This year’s Consumer Electronics Show (CES) is underway in Las Vegas. More than 33,000 exhibitors are trying to impress and sell more than 150,000 attendees on their real and speculative wares. I spent three days covering CES 2013 for iLounge, and I came away with this conclusion: the biggest story involved inaction by a company that wasn’t there at all.
Apple’s products were everywhere, actually, as nearly every company, whether in a cubicle meeting room or a house-sized booth with laser projections and professional dancers, was eager to show their connectivity with iPhones and iPads. Sure, Android devices were welcome to the smorgasbord, but more in the spirit of universal, non-branded compatibility: Bluetooth, micro USB, NFC, and lots of apps that worked with iOS “and Android.” Apple has the highest nominal market capitalization of any company in the world; ignore the firm at your company’s peril.
But Apple has been slow and quite particular in which companies it allows to create accessories that utilize its Lightning connection standard, which is what powers the iPhone 5, the fifth-generation iPad, the iPad mini, and any Apple device released from here until the next big switch. Apple creates special authentication chips for officially licensed Lightning cables and accessories. There are unofficial knock-offs one can emulate, but expect to hear from Apple’s legal team, especially if you display your wares at something like CES.
In other words, firms with established histories and proven manufacturing prowess—Belkin, Incipio, Tylt, and so forth—have future-proof Lightning ports and chargers, while the smaller firms, the cheap-o substitutes, the airport last-resort cable makers, and the intriguing indie projects do not. In fact, Apple bascially scuttled a fairly popular Kickstarter project by denying the project’s attempt to include both the older 30-pin connector and a Lightning charger, though it later changed its policy.
It’s not just also-ran accessories that have to vye with a very powerful market force that hardly ever speaks. Pebble, the closely watched smartphone-syncing smart watch (that also started as a very, very popular Kickstarter) held its first-ever press conference at CES 2013. A long-awaited ship date was announced, a working watch was shown, and some new details were revealed. Pebble CEO Eric Migicovsky made sure to note that, while Android allowed Pebble to interact with the phone’s core functions and other apps, Pebble’s team went through “dips and dives” to work around restrictions in Apple’s iOS. In fact, when asked if Pebble would, unlike other attempts at smart watches, take text message notifications from iPhones, Migicovsky said yes, but only through a “work-around” that the firm would let developers know about, presumably under a non-disclosure agreement.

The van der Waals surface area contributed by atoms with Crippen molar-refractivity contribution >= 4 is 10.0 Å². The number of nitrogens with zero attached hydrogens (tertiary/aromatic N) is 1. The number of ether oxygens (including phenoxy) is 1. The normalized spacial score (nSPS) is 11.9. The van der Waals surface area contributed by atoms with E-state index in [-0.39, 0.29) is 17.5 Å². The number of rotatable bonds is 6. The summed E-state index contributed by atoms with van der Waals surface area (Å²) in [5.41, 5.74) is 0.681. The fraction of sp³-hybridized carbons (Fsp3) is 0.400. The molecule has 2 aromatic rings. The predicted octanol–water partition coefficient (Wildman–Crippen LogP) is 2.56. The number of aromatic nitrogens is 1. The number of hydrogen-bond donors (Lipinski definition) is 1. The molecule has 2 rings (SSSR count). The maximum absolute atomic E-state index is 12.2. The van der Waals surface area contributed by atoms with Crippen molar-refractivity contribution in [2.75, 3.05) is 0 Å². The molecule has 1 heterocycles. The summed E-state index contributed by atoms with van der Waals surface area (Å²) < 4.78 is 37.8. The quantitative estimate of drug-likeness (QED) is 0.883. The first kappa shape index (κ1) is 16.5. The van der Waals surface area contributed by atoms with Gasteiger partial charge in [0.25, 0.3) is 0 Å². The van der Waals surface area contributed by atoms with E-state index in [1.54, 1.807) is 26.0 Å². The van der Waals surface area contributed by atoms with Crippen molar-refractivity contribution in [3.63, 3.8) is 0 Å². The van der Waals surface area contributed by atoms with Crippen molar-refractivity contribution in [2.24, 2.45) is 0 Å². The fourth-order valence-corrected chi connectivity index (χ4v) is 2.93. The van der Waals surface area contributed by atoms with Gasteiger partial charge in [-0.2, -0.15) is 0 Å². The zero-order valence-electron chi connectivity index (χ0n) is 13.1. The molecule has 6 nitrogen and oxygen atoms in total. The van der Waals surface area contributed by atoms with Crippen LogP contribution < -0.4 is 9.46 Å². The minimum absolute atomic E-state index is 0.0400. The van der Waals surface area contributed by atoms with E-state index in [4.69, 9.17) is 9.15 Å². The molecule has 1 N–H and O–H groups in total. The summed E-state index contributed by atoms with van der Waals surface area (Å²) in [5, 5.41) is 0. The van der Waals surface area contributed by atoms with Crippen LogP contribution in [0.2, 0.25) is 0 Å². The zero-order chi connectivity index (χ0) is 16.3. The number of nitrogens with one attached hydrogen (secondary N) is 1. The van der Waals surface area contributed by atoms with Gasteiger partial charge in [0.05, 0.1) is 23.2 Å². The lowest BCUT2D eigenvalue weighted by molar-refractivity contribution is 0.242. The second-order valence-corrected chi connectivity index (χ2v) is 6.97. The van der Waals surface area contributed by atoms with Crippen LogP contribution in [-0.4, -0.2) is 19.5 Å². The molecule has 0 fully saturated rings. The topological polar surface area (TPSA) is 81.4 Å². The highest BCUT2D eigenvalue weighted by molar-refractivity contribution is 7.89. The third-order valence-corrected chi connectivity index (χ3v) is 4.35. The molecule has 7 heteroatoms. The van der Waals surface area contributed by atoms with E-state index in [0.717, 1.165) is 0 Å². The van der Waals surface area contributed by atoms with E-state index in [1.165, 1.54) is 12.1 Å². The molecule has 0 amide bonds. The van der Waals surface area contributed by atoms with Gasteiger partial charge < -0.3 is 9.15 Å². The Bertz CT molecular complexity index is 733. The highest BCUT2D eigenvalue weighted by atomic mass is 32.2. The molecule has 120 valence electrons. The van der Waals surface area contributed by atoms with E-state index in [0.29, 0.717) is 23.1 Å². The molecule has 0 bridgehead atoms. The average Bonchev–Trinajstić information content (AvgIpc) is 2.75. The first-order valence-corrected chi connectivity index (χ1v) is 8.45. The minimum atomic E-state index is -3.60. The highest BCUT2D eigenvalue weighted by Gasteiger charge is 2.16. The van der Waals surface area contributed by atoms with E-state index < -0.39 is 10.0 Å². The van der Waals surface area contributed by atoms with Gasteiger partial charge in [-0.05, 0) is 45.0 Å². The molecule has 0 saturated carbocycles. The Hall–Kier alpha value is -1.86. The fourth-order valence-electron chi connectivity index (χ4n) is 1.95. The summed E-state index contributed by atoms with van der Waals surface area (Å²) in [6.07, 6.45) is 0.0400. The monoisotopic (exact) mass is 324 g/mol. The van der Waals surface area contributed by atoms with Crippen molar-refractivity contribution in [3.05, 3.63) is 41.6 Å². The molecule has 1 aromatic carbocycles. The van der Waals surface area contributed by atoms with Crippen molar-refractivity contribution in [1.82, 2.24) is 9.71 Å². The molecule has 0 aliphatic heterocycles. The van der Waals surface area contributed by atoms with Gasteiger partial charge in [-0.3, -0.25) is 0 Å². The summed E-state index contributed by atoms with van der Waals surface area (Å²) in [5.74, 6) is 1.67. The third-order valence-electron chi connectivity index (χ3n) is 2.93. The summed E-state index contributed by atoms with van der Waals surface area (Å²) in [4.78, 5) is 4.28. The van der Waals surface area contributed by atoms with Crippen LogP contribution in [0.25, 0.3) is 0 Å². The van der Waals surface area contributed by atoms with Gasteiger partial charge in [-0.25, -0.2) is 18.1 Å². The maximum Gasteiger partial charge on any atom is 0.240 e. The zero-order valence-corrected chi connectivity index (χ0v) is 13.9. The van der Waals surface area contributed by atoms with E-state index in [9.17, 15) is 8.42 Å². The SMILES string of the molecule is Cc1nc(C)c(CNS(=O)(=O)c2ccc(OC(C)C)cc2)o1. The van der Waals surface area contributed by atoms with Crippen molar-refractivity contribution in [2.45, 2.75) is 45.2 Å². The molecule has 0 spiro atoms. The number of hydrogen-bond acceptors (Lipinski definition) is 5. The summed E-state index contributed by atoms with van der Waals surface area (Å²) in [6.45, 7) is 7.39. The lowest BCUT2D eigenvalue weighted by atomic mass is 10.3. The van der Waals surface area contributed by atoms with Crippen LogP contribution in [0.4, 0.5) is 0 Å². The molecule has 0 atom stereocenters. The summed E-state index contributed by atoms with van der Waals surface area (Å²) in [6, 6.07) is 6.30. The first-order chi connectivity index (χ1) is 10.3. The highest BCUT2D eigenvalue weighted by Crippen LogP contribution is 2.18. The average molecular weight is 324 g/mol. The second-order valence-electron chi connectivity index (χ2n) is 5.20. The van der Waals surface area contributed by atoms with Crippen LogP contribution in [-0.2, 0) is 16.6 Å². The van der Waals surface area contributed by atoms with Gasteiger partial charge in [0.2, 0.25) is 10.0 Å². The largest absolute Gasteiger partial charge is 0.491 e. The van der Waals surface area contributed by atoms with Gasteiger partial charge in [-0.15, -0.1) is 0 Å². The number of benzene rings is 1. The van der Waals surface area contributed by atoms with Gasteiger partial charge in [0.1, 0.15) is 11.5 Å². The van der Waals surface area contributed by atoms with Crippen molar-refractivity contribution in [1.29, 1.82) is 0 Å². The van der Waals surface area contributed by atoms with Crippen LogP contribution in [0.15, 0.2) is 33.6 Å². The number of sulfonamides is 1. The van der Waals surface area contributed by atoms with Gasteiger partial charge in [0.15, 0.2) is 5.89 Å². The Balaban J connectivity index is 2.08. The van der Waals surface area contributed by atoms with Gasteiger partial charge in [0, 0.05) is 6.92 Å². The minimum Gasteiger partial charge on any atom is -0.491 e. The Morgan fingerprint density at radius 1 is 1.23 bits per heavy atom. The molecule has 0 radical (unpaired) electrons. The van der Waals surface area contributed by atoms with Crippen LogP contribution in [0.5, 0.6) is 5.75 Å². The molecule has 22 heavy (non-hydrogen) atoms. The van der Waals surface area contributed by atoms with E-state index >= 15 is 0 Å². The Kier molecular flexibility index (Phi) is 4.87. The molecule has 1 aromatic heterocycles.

There are many companies who made a living filling a lower-price or alternative use niche for Apple accessories, and many are going to be out of business soon. I don’t know if that’s an entirely bad thing. But there are not many Lightning-ready devices at CES 2013, yet there were many more Bluetooth-compatible devices still reaching out for Apple device owners. Apple can move hundreds of companies’ business plans around, just by moving at their own pace and not giving out a lot of information. That’s the main impression I received from CES 2013.